Just weeks ago, they were admirable oddities, oldsters bedeviled by injuries that might signal The End who’d be potential mentors for the Nats’ kids. DeRosa has a business degree from the prestigious Wharton School of the University of Pennsylvania and Lidge, a Notre Dame man, settled a Nats clubhouse argument by casually naming all 44 U.S. presidents in order.
General Manager Mike Rizzo and Manager Davey Johnson believe in IQ, especially in men who’ve played in 21 postseason series. But, much as they respect these vets, they never thought they’d be key cogs on opening day. Yikes.
“Looks like we might get a little more action,” said a smiling Lidge, who’ll split the closer role with Henry Rodriguez until Storen’s back.
If Lidge, healthy for the first spring in years, and his revitalized fastball stay as crisp as they’ve been in Florida, his ability to fill any late-inning role may give the Nats one of the deepest, most flexible bullpens in recent years.
DeRosa, his career almost dead last summer, now figures to play almost every day, in left field or at first base, until Morse returns. After that he’ll be platooned, at least temporarily, with Adam LaRoche at first base.
However, DeRosa’s potential — to produce a great deal or nothing at all, depending on his twice-repaired left wrist — opens wide possibilities. He can play five positions. He’s been red-hot, reaching base in 20 of 36 plate appearances in Florida with a 10-to-1 walk-strikeout ratio that exemplifies the kind of “tough out” that the high-strikeout Nats utterly lacked last year.
“I called Mark three or four times over the winter: ‘I’ll take you any way I can get you — 50 percent [healthy], 80 percent. We’ll work through it. I just want you,” Johnson said.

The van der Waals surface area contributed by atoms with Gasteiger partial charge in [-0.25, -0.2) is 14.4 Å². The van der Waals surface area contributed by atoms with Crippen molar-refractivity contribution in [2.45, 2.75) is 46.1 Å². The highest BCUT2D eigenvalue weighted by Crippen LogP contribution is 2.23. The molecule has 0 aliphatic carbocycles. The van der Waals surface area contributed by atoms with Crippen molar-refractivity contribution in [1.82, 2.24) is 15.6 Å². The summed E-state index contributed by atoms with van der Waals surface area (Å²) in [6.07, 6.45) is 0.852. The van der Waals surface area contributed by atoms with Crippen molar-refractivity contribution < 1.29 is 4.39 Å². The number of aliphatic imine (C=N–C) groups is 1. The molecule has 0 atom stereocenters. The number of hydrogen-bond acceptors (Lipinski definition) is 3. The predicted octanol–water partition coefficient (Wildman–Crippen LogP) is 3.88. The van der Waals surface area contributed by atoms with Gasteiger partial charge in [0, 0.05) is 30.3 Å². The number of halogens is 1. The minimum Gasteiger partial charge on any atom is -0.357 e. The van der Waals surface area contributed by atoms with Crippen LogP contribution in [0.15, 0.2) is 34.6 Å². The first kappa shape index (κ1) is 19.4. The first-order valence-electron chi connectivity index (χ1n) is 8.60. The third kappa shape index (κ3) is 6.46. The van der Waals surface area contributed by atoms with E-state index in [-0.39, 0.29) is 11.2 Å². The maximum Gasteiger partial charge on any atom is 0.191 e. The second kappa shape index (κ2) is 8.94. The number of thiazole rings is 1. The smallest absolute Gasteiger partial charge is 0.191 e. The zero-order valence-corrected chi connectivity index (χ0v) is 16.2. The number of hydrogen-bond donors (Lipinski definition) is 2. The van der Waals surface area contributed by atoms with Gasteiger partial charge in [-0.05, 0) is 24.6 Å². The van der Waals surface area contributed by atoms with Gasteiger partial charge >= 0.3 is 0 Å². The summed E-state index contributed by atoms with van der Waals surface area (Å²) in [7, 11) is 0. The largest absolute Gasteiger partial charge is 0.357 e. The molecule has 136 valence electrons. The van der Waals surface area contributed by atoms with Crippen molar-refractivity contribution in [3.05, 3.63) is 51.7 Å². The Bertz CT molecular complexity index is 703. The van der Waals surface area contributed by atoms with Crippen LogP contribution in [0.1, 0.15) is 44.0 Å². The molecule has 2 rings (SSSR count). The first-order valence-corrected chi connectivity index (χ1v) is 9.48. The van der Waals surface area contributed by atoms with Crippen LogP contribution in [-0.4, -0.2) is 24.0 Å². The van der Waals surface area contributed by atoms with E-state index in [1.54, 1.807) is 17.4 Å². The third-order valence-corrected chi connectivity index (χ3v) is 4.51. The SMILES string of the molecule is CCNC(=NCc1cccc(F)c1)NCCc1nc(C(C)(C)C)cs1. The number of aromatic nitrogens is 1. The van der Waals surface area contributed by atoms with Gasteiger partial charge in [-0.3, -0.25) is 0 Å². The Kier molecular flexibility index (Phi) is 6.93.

When DeRosa, who hit 44 homers in ’08-’09 as a super utility man, laced a through-the-wind homer off lethal lefty Jonny Venters this month, it sent a jolt through the Nats. DeRosa’s power was supposed to be extinct. Hadn’t he become a slap hitter? “I could hardly believe it,” DeRosa said.
It’s unrealistic to expect the one-man-bench DeRosa of ’02-’09 to return, much less the Lidge who had the perfect season for the ’08 Phillies — 48 for 48 in saves, including the World Series clincher — or even the Lidge of ’10 who saved 27 games with a 2.96 ERA. But, suddenly, both have a chance to show everything they’ve got left. Or not. That’s a corny plot — right out of 1930s baseball fiction for kids — that neither expected.
Both were signed as break-if-you-breathe-on-them discount items. What Rizzo and Johnson saw was resilience and baseball knowledge, plus the off chance one of ’em might get healthy one last time. What’s to lose?